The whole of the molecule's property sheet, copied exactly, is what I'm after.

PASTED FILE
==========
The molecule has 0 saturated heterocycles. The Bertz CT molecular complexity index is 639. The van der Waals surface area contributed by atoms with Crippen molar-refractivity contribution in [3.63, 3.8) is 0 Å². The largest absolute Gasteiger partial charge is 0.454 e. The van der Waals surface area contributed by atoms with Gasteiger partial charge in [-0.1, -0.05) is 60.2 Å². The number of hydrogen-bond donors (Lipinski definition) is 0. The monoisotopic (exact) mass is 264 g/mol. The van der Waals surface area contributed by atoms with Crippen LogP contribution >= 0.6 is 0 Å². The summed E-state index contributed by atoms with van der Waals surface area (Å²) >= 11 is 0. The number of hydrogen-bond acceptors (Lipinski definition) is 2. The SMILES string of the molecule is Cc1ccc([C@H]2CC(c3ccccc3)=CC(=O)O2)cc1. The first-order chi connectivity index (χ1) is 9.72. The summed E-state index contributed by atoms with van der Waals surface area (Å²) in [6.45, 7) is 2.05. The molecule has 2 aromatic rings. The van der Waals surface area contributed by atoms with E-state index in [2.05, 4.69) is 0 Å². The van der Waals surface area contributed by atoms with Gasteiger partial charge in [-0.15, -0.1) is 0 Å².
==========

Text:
The molecule has 0 saturated heterocycles. The Bertz CT molecular complexity index is 639. The van der Waals surface area contributed by atoms with Crippen molar-refractivity contribution in [3.63, 3.8) is 0 Å². The largest absolute Gasteiger partial charge is 0.454 e. The van der Waals surface area contributed by atoms with Gasteiger partial charge in [-0.1, -0.05) is 60.2 Å². The number of hydrogen-bond donors (Lipinski definition) is 0. The monoisotopic (exact) mass is 264 g/mol. The van der Waals surface area contributed by atoms with Crippen LogP contribution >= 0.6 is 0 Å². The summed E-state index contributed by atoms with van der Waals surface area (Å²) >= 11 is 0. The number of hydrogen-bond acceptors (Lipinski definition) is 2. The SMILES string of the molecule is Cc1ccc([C@H]2CC(c3ccccc3)=CC(=O)O2)cc1. The first-order chi connectivity index (χ1) is 9.72. The summed E-state index contributed by atoms with van der Waals surface area (Å²) in [6.45, 7) is 2.05. The molecule has 2 aromatic rings. The van der Waals surface area contributed by atoms with E-state index in [2.05, 4.69) is 0 Å². The van der Waals surface area contributed by atoms with Gasteiger partial charge in [-0.15, -0.1) is 0 Å².